Programming for blind kids
Programming is an excellent career option for blind children, and a way to have fun and express themselves. But the existing tools for programming are often not suitable for the blind and visually impaired. Leiden researchers will change that.
‘Why should visually impaired kids learn to program? Well firstly, all kids should learn to program!’ Félienne Hermans writes in her blog. Hermans is a researcher in programming education at the Leiden Institute of Advanced Computer Science and heading the new research project into inclusive programming education. In October, science financier ZonMW announced that it would finance this two-year project for a maximum of 146,000 euros.
Programming from home
For blind children two special reasons apply for learning to program, Hermans writes. 'As you can imagine, it is hard to find a well-paid job when you are blind or severely visually impaired. Traveling to a job with public transportation can already be tiring and cumbersome and lots of professional communication is visual. Therefore it is important for blind kids to consider programming as a career option, especially since working from home is also a very viable option in our field.’
Self-expression by programming
Secondly, there are lots of forms of expression and entertainment that blind kids lack, Hermans continues. ‘Drawing is very hard, and so are many forms of arts and crafts. Teaching blind kids to program could help them express themselves in new and exciting ways.’
Screen readers struggling with source code
There are many successful working blind programmers, according to Hermans. They usually use a screen reader, a tool that reads texts aloud. ‘But sadly these things are made to read natural language and not source code.’ The code defa __init __ (): for example, would be read as: 'def underscore underscore init underscore underscore open bracket close bracket colon'. Readers also often miss symbols; for example, person.name can be read as 'person <pause> name'. For programming, this is a very relevant difference, Hermans explains, because points and commas are essential.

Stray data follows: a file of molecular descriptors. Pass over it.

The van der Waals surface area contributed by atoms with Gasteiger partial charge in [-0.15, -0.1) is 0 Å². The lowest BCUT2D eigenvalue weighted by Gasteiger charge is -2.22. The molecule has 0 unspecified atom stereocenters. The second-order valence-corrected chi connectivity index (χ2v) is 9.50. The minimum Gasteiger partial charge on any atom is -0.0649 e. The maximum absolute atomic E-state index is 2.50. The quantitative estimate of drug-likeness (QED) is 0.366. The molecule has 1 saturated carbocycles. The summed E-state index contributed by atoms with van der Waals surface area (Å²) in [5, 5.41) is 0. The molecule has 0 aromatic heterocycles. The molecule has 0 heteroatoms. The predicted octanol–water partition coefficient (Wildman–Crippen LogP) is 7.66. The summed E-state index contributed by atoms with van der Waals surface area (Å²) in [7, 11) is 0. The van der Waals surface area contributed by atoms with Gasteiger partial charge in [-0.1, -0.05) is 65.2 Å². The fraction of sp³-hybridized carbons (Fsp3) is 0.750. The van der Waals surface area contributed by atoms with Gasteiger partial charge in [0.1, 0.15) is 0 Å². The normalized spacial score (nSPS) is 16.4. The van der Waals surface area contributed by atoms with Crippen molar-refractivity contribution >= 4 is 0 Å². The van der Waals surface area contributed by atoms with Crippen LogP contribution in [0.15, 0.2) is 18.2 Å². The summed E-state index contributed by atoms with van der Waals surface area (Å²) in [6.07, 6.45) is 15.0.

In order to make programming education accessible to blind and visually impaired children, Hermans will examine whether the existing tools are suitable for this group. She will do so together with colleague Anna van der Meulen and with special education teachers. After this, they will draw up guidelines that teachers can use to assess programming tools for inclusiveness. The researchers will also do proposals for adjusting the existing tools to improve their inclusiveness. Both sighted and visually impaired children will test those customized tools. Hermans: ‘We are specifically aiming at languages that are inclusive of visually impaired kids, not designed for them. We want all kids to be able to program together, in tools that everyone can use.'